attdirectAT&T’s deal to acquire DirecTV for $48.5 billion will significantly expand AT&T’s reach, adding more than 38 million digital TV customers and allowing the combined company to offer even larger bundles of services, spanning broadband, video and wireless.

Coupled with Comcast’s proposed acquisition of Time Warner Cable, the new deal could also lead to further consolidation in the industry, making regulators look more favorably on a potential combination of T-Mobile US and Sprint to make sure that AT&T has strong competition.

That’s one takeaway after yesterday’s announcement of the AT&T-DirecTV deal.

“For Sprint and T-Mobile, we actually believe this news helps (not hurts) their cause for a potential merger. While we recognize that the AT&T/DirecTV merger is a vertical deal and does not take out a competitor, we think the size of the resulting company very much shines the light on the lack of scale Sprint and T-Mobile would have in this changing world,” said Jennifer Fritzsche, a Wells Fargo analyst, in a research note quoted by ZDNet this morning.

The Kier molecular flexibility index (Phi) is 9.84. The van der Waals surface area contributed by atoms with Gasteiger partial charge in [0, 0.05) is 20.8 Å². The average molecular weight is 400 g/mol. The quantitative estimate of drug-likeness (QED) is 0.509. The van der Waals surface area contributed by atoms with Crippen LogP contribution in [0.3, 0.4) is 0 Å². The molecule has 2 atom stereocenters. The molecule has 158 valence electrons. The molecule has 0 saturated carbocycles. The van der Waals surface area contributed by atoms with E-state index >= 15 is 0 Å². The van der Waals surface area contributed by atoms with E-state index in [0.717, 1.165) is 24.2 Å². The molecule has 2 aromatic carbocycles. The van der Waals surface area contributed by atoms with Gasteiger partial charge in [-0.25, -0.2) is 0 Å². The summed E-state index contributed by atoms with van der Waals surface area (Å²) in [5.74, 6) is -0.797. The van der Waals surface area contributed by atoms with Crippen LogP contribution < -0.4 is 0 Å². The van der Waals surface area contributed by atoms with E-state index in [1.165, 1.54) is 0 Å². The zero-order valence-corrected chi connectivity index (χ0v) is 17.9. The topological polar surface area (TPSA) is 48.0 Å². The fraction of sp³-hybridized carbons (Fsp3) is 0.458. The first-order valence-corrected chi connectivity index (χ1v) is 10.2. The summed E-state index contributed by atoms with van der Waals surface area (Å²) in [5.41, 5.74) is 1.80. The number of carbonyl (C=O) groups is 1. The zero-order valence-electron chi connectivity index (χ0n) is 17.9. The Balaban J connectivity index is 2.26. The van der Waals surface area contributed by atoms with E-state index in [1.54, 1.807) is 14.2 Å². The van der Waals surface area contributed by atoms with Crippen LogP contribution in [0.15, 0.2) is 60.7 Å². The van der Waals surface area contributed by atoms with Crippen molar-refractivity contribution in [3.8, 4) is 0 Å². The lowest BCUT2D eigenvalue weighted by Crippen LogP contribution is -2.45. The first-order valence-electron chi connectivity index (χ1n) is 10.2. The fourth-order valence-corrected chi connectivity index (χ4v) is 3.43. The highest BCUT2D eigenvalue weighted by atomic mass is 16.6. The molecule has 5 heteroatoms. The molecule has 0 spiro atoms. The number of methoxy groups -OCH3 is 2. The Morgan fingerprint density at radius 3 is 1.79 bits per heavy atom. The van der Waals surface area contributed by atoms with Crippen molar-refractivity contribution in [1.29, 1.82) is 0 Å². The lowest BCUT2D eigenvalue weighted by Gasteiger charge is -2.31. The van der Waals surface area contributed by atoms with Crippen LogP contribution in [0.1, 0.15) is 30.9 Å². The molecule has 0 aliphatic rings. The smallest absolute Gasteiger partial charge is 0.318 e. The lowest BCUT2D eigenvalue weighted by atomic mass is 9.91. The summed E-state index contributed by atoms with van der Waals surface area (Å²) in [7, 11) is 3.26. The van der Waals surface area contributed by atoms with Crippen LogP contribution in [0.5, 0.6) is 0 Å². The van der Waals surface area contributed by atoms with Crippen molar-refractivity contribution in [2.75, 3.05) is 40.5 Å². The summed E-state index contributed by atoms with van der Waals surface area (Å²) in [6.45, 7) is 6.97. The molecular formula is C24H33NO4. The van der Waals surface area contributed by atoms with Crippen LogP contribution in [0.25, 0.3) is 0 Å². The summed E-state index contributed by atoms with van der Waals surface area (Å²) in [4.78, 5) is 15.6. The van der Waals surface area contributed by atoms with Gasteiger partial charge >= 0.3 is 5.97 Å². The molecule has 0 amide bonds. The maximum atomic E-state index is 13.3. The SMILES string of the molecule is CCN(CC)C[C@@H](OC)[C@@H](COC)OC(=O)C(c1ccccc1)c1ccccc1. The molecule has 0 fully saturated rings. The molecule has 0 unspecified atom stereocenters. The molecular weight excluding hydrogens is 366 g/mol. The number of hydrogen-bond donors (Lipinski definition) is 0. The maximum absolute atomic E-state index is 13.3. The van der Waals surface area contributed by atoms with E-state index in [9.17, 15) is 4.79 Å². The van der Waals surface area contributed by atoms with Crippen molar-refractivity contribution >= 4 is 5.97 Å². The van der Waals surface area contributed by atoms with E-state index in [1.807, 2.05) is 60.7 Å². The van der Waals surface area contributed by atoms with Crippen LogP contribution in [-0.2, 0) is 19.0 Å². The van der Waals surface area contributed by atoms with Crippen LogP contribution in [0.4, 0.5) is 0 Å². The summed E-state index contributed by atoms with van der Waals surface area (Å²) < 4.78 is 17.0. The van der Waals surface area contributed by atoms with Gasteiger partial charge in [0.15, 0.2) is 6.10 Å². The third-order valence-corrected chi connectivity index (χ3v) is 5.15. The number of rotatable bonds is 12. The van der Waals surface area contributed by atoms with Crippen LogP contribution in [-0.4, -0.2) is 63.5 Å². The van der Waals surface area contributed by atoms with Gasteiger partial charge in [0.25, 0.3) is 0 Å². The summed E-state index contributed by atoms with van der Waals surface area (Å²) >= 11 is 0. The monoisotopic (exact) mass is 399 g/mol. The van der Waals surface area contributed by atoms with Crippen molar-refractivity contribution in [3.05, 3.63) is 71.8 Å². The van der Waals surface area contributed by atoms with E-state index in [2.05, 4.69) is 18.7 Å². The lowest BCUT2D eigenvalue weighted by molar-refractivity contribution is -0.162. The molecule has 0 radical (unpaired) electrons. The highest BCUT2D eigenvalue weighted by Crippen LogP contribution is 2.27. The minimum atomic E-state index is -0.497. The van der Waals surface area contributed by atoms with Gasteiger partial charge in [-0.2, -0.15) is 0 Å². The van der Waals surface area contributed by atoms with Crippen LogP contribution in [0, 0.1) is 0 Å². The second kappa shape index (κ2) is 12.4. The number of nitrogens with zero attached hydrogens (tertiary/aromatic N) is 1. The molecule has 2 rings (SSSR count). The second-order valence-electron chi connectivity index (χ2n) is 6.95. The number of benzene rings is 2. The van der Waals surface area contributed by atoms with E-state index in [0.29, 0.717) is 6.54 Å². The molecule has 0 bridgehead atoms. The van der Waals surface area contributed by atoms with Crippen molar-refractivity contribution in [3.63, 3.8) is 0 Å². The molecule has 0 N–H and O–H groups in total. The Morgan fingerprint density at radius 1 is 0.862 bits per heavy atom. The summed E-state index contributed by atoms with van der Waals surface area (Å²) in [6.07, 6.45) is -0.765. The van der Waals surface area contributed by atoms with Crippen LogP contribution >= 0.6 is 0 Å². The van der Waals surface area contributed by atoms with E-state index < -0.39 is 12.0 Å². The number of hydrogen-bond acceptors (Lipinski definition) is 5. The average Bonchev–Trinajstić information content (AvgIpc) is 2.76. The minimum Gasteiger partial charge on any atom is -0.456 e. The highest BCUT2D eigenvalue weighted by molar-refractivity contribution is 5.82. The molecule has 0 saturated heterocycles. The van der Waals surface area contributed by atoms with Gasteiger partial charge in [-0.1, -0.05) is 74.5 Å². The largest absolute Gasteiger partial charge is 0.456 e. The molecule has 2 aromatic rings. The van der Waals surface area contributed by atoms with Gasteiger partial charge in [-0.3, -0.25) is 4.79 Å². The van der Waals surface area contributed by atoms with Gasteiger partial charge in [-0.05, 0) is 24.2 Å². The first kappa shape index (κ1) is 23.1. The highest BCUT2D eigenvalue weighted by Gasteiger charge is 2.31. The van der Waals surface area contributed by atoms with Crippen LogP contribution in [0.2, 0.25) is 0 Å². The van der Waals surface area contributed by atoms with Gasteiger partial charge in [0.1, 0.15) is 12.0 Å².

AT&T and T-Mobile have had plenty of experience with these reviews through AT&T’s proposed $39 billion acquisition of T-Mobile in 2011, which was ultimately blocked by regulators.

A combination of Sprint and Bellevue-based T-Mobile has been brewing for much of the year. Regulators initially were skeptical about the deal, which would combine the third- and fourth-largest U.S. wireless carriers.

However, more recently the climate seems to be warming, with T-Mobile execs telling Re/code recently that a combination “would allow a disruptive player to become even more disruptive” by bringing T-Mobile’s “Uncarrier” approach to more customers.

T-Mobile has been steadily adding customers through a series of initiatives designed to challenge its larger rivals and disrupt the way the industry works.

 

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